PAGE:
If the standard Cougar’s trim wasn’t quite posh enough, a few months after its introduction, Mercury introduced the XR-7, which dressed up the cabin with woodgrain dashboard trim, full instrumentation, and leather/vinyl upholstery. Mercury advertising proclaimed it “the car for the man who aspires to an Aston Martin, but doesn’t have James Bond’s pocketbook.” In 1970, an XR-7 hardtop like this one had a base price of $3,413, $299 more than a base Cougar hardtop and $692 more than a six-cylinder Mustang hardtop. With a full load of options, it was possible to spend over $5,000 on a Cougar, a lot of money at the time.

Thanks to its greater weight and softer underpinnings, the Cougar was inevitably less sporty than the Mustang, and its luxury orientation was sometimes compromised by its humble origins. Power windows, for example, were not available, because Ford had not developed a motor small enough for the Mustang’s slender doors. Nevertheless, the Cougar represented an admirable balance of sporting flair and gentility. Its differences from the Mustang were not cheap (the Cougar’s development cost was a not-inconsiderable $40 million), but they gave each car a distinct character and purpose. With a starting price of $2,851, the Cougar cost roughly $300 more than a V8 Mustang, but it offered enough for the money to make it a reasonable value.

SPORTY CARS ARE AS SPORTY CARS DO

A little before the Cougar made its public debut in September 1966, Ford made some significant changes to Lincoln-Mercury’s executive staff. General manager Paul Lorenz was replaced by Ford general sales manager Gar Laux, while Ford racing manager Leo C. Beebe was moved to the same role at L-M. Finally, Frank Zimmerman, Jr., who had been Ford’s special vehicles manager, became general sales manager. The last of these appointments gave away what Ford was planning. “Special vehicles” was Ford corporate-speak for motorsport, and Zimmerman and Beebe had orchestrated Ford’s recent all-out assault on the Indy 500 and Le Mans. Their arrival at L-M meant only one thing: Mercury was going racing.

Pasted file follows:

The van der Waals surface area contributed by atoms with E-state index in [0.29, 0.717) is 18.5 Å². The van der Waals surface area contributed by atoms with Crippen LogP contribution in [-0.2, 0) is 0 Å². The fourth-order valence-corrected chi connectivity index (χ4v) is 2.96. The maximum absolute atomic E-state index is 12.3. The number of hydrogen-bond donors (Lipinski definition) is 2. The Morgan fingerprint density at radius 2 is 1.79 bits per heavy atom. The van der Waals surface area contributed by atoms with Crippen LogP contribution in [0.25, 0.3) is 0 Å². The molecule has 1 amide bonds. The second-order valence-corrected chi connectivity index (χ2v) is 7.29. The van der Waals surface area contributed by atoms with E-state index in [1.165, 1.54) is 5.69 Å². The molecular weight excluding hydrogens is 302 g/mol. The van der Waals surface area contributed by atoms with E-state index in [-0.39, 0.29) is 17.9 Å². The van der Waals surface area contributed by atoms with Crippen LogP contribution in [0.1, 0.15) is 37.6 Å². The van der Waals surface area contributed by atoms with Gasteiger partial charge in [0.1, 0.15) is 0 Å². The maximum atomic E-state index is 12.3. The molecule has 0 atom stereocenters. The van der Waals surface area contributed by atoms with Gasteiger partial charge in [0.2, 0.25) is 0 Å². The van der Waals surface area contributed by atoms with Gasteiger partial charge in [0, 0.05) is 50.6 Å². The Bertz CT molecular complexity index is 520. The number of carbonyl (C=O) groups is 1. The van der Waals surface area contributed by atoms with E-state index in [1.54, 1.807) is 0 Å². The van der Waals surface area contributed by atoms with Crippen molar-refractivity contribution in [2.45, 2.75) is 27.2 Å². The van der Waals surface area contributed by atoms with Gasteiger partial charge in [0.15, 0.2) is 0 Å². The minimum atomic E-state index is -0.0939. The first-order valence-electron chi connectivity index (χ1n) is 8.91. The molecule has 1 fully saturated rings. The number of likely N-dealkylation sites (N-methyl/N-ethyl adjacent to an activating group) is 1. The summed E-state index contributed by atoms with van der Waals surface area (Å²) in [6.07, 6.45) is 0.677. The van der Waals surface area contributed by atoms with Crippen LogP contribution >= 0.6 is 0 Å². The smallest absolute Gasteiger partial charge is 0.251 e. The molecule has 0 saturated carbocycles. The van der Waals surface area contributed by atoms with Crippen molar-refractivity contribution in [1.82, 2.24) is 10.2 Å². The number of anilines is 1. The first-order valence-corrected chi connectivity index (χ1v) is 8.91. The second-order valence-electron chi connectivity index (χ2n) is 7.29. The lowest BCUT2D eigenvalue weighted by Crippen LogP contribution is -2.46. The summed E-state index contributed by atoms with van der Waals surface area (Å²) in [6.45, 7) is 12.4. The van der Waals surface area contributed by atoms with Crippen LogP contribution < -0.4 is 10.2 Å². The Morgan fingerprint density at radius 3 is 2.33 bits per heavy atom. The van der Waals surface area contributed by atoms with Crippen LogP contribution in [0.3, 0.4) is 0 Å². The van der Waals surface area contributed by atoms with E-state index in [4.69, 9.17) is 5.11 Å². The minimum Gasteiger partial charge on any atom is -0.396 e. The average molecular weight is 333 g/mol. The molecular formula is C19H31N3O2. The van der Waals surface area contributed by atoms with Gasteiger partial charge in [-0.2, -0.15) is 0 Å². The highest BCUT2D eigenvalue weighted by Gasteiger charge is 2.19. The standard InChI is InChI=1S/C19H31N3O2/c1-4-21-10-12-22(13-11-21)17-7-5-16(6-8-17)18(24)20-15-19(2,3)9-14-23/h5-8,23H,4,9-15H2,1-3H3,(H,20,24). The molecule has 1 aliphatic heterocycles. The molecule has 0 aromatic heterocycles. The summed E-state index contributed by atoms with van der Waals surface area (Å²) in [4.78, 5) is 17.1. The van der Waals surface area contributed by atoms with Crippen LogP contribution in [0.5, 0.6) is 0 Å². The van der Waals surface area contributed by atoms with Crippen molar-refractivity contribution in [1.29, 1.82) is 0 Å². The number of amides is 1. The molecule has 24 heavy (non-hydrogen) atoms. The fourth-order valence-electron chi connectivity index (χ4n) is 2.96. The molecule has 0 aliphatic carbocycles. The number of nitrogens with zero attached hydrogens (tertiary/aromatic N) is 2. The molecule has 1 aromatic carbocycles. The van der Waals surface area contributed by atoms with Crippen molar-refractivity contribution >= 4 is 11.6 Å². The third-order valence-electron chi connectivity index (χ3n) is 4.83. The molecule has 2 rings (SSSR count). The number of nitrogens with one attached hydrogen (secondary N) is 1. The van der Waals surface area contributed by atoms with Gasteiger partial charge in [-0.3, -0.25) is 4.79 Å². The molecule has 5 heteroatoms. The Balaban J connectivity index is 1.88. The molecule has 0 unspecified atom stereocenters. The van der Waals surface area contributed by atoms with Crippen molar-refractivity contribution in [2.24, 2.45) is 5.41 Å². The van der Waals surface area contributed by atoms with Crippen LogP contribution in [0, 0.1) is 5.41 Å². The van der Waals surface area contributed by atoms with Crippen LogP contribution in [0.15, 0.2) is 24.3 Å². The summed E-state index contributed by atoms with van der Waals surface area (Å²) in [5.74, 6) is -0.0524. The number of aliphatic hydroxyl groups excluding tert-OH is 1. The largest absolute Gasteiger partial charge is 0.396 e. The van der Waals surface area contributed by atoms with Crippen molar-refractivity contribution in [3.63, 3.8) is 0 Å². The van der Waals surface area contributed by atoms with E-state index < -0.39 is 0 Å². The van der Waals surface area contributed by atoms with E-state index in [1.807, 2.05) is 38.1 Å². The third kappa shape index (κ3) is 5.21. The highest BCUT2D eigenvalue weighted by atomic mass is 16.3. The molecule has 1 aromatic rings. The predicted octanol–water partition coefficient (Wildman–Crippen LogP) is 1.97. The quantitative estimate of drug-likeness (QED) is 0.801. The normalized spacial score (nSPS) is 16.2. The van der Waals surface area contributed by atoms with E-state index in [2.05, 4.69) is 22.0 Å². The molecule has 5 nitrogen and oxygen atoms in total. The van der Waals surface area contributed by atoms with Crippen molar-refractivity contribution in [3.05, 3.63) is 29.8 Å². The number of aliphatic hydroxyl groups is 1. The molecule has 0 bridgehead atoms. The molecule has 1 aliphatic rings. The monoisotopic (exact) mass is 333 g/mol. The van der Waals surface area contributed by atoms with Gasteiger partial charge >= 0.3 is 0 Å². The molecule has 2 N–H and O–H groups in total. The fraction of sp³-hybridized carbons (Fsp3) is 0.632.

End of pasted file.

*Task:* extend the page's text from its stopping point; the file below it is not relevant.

Mercury had had some success in stock car racing before, most recently in the 1963 and 1964 NASCAR seasons, but it had been a long time since the division had formally sponsored a team. (The ’63-’64 NASCAR team, run by Bill Stroppe, had nominally been a private effort, although Stroppe had received under-the-table backing from L-M.) This time, it was bound not for the big NASCAR ovals, but for the Sports Car Club of America’s recently introduced Group 2 sedan-racing circuit — more commonly known as Trans Am.

The Mustang had won the inaugural Trans-Am season, and now it was Cougar’s turn. This time, it was not to be an ersatz private venture, but a proper factory team. Lincoln-Mercury hired racing champion Dan Gurney to run it, for an impressive six-figure salary, with drivers Parnelli Jones, Dave Pearson, Ed Leslie, and Peter Revson. Beebe and Zimmerman made no secret of their intention to use Trans Am as a way to aggressively market the Cougar.

Dan Gurney 1965
Racing legend Dan Gurney, seen here at the Nürburgring in 1965. Gurney’s involvement with Trans-Am didn’t prevent him from competing in Formula 1 in 1967-68. He remains active in racing as a builder and the owner of All-American Racers. (Photo © 1965 Lothar Spurzem; used under a Creative Commons Attribution ShareAlike 2.0 Germany license)

The Cougar factory team did well in the ’67 Trans Am season, winning four races outright, but they ultimately were no match for Roger Penske’s (in)famous Sunoco Camaro. Still, in the final standings, Dan Gurney’s drivers managed a second-place finish on points, a most respectable effort.

Bolstered by this performance, the 1967 Cougar sold over 150,000 units, accounting for around 40% of Mercury’s total sales that year. The Cougar won the obligatory Motor Trend Car of the Year award, and it also found favor with the more jaundiced reviewers of Car and Driver and Car Life, which considered it the most pleasant of the pony cars for real-world driving. In July 1967, Car and Driver actually tested a big-engine Cougar against a Jaguar 420 sedan, a comparison in which the Mercury acquitted itself surprisingly well.

1968 Mercury Cougar 302-4V engine
As with the contemporary Mustang, the Cougar’s performance depended heavily on what engine was ordered. The basic 289 (4,728 cc) engine had either 200 or 225 hp (149 or 168 kW). It was replaced in 1968 by the 302 (4,942 cc), shown here, with either 210 or 230 hp (157 or 172 kW), which provided adequate acceleration: 0-60 mph (0-97 km/h) in 10-11 seconds. The optional big blocks — initially the 390 (6,391 cc), with 320 hp (239 kW), later the 428 (6,990 cc) with 335 hp (250 kW), and the 429 (7,027 cc) in 1971 — offered much stronger straight-line performance, but the extra front-end weight spoiled the handling and made routine maintenance cumbersome. (Photo © 2006 Stephen Foskett; used under a Creative Commons Attribution ShareAlike 3.0 license)

SECOND YEAR, SECOND THOUGHTS